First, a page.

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Greg Gumbel’s Gold-Medal Moment : PLUMB WINTER OLYMPIC ASSIGNMENT GIVES CBS SPORTS ANCHOR PRIME-TIME EXPOSURE

Jack Mathews is film critic for New York Newsday

By now, two decades after following his kid brother Bryant into television broadcasting, you might expect Greg Gumbel to show a little pique when asked to compare himself to the host of “Today.”

After all, Greg’s career hasn’t exactly been conducted in private. He was a star at ESPN for more than five years. For the last four, he has been a favorite of top brass at CBS Sports, who picked him first to replace Brent Musburger as host of “The NFL Today,” then named the prime-time host of the 1994 Winter Olympics in Lillehammer, Norway.

The Olympic assignment is a huge boost to the 47-year-old Gumbel’s career, putting him in a job held at other networks by ABC’s venerable Jim McKay and by his own brother, who was NBC’s host of the 1988 Summer Olympics. Still, there is a different level of celebrity for anchors of network news and network sports shows, and the fact is Greg is just now emerging from the shadows.

“There isn’t any question that I have been in Bryant’s shadow,” Gumbel says. “It would have been tougher to take if he hadn’t been as good as he was. I don’t think I’m a bad broadcaster, but he’s always been terrific.”

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Gumbel is quick to credit Bryant with getting him into the business. Greg was 26 and selling medical supplies for a company in Detroit when Bryant, then a weekend sports anchor for KNBC-TV in Los Angeles, urged him to audition for an opening at the NBC affiliate in their home town of Chicago. Greg says it was the last time he ever looked for a job.

“I was very happy in Chicago when ESPN came along and offered me a chance to do more things,” he says. “I was happy at ESPN when Madison Square Garden (now USA Network) came along and offered me more and different things. And I was happy there when CBS came along. The truth is I would have been happy to have stayed at any of those places. It’s just that all of a sudden, somebody offers you a bigger ice cream cone, and you take it.”

The ice cream cones don’t come any bigger than the Winter Olympics, an event Gumbel admits he paid little attention to until he went to work for CBS. Now, after a stint as a week-day anchor at the Winter Games in Albertville, France two years ago, and spending the last 13 months cramming with CBS’ research staff for Lillehammer, he’s ready to take a bite out of it.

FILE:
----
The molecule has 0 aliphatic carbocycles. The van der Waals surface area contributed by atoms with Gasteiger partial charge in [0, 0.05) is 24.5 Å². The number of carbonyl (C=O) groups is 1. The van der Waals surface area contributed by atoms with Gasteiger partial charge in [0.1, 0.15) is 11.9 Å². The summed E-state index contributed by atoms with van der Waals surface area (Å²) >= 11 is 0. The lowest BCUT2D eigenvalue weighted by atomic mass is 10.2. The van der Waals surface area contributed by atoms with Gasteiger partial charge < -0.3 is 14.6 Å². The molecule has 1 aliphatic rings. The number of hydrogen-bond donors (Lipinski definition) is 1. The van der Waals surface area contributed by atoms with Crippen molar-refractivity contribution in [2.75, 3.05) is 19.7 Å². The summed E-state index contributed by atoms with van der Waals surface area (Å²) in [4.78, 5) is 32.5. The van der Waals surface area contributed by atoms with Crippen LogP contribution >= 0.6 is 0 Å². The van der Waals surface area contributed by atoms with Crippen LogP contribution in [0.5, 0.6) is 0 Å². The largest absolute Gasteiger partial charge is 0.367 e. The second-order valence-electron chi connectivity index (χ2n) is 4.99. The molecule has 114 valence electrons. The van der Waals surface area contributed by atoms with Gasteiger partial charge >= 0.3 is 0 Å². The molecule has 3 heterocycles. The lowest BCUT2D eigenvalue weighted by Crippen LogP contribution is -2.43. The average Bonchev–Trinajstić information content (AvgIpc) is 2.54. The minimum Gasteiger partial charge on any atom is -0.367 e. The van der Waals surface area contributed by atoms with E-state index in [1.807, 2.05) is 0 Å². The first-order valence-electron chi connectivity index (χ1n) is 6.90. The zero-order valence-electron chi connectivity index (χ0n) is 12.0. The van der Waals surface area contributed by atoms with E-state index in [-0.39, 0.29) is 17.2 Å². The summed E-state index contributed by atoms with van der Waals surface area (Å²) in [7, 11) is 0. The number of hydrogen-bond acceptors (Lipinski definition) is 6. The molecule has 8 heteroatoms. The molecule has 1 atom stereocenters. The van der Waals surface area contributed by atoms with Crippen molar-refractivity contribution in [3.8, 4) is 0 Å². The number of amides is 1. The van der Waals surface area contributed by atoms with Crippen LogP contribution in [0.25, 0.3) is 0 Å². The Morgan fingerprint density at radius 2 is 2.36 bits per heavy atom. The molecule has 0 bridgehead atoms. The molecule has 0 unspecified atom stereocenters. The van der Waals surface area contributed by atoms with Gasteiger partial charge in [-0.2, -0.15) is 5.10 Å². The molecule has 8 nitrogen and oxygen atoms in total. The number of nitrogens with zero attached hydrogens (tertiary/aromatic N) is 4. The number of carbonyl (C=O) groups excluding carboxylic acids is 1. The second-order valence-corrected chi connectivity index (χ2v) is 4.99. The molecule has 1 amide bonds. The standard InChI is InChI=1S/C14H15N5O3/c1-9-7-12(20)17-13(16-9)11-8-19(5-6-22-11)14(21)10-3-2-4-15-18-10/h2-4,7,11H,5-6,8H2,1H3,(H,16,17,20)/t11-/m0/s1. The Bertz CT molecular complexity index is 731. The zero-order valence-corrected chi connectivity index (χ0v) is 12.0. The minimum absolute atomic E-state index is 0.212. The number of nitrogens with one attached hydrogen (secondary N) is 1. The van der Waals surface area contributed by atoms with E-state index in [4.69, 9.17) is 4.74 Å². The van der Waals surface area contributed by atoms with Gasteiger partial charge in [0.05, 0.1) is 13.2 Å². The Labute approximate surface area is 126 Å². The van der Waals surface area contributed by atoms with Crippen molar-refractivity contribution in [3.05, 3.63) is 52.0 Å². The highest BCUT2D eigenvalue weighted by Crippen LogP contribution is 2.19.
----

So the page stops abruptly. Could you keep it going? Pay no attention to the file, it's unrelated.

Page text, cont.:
“I think I was ready for it two months ago,” he says. “It’s scary, but it’s also going to be a lot of fun.”

On the air, Greg exudes a more accessible personality than Bryant, a quality that Sports Illustrated described as “amiable ease.” Few people dislike him, many seem not to notice him, and that may be just what CBS needs to make critics and viewers forget its unfortunate pairing of Tim McCarver and Paula Zahn as studio hosts at Albertville.

Over the next two weeks, Gumbel will be host of nearly 50 hours of prime-time coverage, and, yes, he says, the pressure is greater than at any other event he’s covered. His greatest fear: that he will make a fool of himself by asking a stupid question in a key interview, or by misspeaking in some memorable way, as he once did in reporting that tennis player Jimmy Connors had defeated Harold Solomon in “straight sex.”

But Gumbel has enough ego to relish the size of the viewing audience, particularly the one of Feb. 25, when the figure skating finals will be held.

“I felt real guilty saying the (Tonya Harding/Nancy Kerrigan story) is terrific for us, because that’s kind of like news mavens drooling over a plane crash,” he says. “But the fact is it helps us tremendously. ... Can you imagine anyone not tuning in the night Nancy Kerrigan takes the ice? I’m going to wear my best tie that night.”

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Gumbel may not get as much of the harsh media criticism accorded some of his colleagues, but what little comes his way pierces his thin skin, and that, he says, is probably the biggest difference between the Gumbel brothers.

“Bryant doesn’t give a damn what anybody thinks about him, he couldn’t care less,” Gumbel says. “If I heard that somebody said I wasn’t a very nice person, I’d spend half the day wondering how that came about. That’s paranoia at a dangerous level, but the fact is, I am concerned about it.”

The one rap on the older Gumbel is that his amiability makes him too soft an interviewer. He agrees that he is non-confrontational, saying “I don’t believe you have to conduct an interview by constantly interrupting someone and challenging them.”

That is not to say he doesn’t enjoy that quality in others.

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“Someone asked me if I watch Bryant in the morning,” Gumbel says. “I said: ‘No, I listen to Howard Stern.’ I love that guy.”


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